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The Soviet Chess Primer

November 26th, 2014 Leave a comment Go to comments

In The Soviet Chess Primer, by Ilya Maizelis, to be published on 10 December, the chapter on Combination includes a selection of little-known examples from Alekhine. You can test yourself on the following – White to play and win:

Alekhine – Amateur, Groningen (simul) 1933

White to move

White achieved victory in the sole possible way, which is extremely subtle:

1.g4!!

The black rook cannot stop the a-pawn.

1…Re4 2.a5 Rxg4 3.a6 Rh4

If 3…Rg1, then 4.a7 Ra1 5.Ra3!! bxa3 6.a8=Q axb2 7.Qb7+ and 8.Qxb2 winning.

4.Rd8!! Kxd8 5.a7

Black resigned. An endgame study in a practical game!
1–0

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  1. jmws
    November 26th, 2014 at 12:34 | #1

    Out of curiosity I went to the Royal Dutch Library in The Hague and looked into a Russian 1960-examplar of the book (the yellow one). It looks awesome! Jacob: will the original drawnings also be part of the book? I kind of liked them: so Sovietish…LOL…

    Unfortunately you can’t borrow the book. The library has two examplars one signed by the author and the other one by Botvinnik.(!).

    Again: seem to be an awesome book!
    Can’t wait.

  2. Mark Moorman
    November 26th, 2014 at 13:04 | #2

    I am occasionally coached via Skype by a Serbian IM who often speaks about how important access to Soviet chess books was to his game. He often holds them up and shows me the Cyrillic script in the text. I will have to ask him about this book, and I look forward to getting it when it comes out.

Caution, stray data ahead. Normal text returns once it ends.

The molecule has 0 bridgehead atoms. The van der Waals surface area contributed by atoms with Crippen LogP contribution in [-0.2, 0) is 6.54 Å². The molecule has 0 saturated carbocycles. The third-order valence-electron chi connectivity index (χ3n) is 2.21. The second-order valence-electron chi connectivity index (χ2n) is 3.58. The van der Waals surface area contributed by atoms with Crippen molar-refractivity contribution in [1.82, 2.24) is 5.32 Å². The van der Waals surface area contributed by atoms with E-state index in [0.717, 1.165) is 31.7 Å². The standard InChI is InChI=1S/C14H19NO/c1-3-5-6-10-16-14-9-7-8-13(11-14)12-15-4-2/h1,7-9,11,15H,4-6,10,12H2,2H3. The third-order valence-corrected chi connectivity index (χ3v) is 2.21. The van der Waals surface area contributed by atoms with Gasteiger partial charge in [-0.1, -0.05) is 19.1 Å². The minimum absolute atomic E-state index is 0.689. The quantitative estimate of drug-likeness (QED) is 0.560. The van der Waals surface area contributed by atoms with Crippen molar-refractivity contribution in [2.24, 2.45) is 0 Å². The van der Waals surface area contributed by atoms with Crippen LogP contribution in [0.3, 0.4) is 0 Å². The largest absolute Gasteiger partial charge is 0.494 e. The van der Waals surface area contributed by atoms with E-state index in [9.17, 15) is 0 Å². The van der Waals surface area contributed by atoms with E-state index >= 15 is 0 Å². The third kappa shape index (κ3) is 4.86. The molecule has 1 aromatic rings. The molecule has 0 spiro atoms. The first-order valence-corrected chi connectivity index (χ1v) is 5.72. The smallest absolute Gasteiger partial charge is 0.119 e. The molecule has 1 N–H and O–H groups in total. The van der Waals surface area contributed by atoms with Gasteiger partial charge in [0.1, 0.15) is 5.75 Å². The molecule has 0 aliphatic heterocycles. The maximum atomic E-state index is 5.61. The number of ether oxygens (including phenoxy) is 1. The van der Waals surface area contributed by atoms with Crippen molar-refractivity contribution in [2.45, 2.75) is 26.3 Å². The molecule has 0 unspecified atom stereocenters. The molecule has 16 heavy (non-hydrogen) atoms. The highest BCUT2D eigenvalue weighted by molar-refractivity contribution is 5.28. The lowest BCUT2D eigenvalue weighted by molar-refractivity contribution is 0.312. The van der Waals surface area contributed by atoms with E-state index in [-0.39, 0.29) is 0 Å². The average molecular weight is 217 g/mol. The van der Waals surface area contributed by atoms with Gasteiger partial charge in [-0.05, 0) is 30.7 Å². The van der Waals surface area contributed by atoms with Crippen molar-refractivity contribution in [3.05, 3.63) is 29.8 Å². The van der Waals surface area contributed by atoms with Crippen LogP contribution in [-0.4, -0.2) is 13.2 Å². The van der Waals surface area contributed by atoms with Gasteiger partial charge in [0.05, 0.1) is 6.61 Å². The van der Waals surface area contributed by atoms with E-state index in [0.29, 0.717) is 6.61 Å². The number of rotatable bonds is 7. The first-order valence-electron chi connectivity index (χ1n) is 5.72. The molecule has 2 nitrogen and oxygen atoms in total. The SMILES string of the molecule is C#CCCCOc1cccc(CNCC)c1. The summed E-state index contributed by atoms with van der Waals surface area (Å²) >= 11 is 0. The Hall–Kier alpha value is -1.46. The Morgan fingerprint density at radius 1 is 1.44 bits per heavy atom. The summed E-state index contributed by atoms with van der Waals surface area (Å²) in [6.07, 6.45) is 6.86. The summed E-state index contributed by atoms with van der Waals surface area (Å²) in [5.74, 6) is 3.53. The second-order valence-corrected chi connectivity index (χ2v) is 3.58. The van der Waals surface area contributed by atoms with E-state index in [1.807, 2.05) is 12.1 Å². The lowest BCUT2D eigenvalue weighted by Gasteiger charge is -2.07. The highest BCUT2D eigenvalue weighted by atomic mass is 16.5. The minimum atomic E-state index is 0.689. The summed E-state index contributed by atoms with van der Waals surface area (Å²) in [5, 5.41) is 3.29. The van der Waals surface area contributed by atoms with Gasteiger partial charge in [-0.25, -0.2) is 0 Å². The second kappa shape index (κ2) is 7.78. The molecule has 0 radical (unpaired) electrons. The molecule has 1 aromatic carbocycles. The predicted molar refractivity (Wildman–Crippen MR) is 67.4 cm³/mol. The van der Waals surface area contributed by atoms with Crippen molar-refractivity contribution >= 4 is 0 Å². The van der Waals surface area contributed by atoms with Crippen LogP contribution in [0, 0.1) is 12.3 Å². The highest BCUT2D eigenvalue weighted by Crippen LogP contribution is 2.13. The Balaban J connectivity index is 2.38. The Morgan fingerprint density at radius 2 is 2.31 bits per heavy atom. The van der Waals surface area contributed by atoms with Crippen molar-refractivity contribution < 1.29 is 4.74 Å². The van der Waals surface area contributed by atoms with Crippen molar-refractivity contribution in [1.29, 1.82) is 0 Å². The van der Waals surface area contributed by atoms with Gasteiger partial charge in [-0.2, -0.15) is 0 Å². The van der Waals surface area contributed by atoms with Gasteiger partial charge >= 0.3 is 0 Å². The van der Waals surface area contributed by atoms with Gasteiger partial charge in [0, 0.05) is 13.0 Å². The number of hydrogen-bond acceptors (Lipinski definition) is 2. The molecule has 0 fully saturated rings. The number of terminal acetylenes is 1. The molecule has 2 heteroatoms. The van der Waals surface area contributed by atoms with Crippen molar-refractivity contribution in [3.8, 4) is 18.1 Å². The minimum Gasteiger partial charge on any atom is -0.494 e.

3. jmws
    November 26th, 2014 at 13:12 | #3

    @Mark Moorman. Well, we have to thank Quality Chess for bringen books like this one and Lipnitsky back into print! @ Jacob. Wonderful fragment of Alekhine. In a simul! makes you humble. Very humble indeed…

  4. John Shaw
    November 26th, 2014 at 14:00 | #4

    @jmws

    Yes, the Russian publisher was kind enough to supply us with the wacky drawings, so they are in our book. A few involving strange elephants, I think.

  5. Michael Bartlett
    November 26th, 2014 at 16:00 | #5

    wow I actually got this one! Must be a blue moon.

  6. November 26th, 2014 at 16:59 | #6

    This books looks simply outstanding!

    Any chance it will be offered in a hardbound edition?? Thanks.

  7. John Shaw
    November 26th, 2014 at 17:12 | #7

    @Jeffrey “notyetagm” Hall

    Sorry, not at the moment – paperback only.

  8. jackson
    November 27th, 2014 at 18:50 | #8

    This beautiful example is also included in one of the great Artur Yusupov’s books. I wonder if Artur would recommend this book? Does anyone know if it’s a good substitute for the Tarrash book (with the unattractive descriptive notation) recommended by Artur?

  9. Nikos Ntirlis
    November 28th, 2014 at 10:41 | #9

    The Tarrasch book has been reprinted in “normal” chess notation. I know because i have it (although i cannot find it now to tell you the title of the publisher).

  10. John Johnson
    November 28th, 2014 at 11:40 | #10

    Reading descriptive is not Champollion deciphering the Rosetta Stone, It’s not that hard.

  11. steven
    November 30th, 2014 at 02:06 | #11

    Anyone knows the Maizelis Chess Primer original title in russian? I mean the 1960´s version,

    thank you all!

  12. John Shaw
    December 1st, 2014 at 10:27 | #12

    @steven

    The original title was just “Chess”.

  13. December 1st, 2014 at 14:26 | #13

    jackson :This beautiful example is also included in one of the great Artur Yusupov’s books.

    Does anyone know on which page of which Yusupov book this example is included??

    Thanks.

  14. steven
    December 23rd, 2014 at 05:55 | #14

    Thank you @JohnShaw! 🙂

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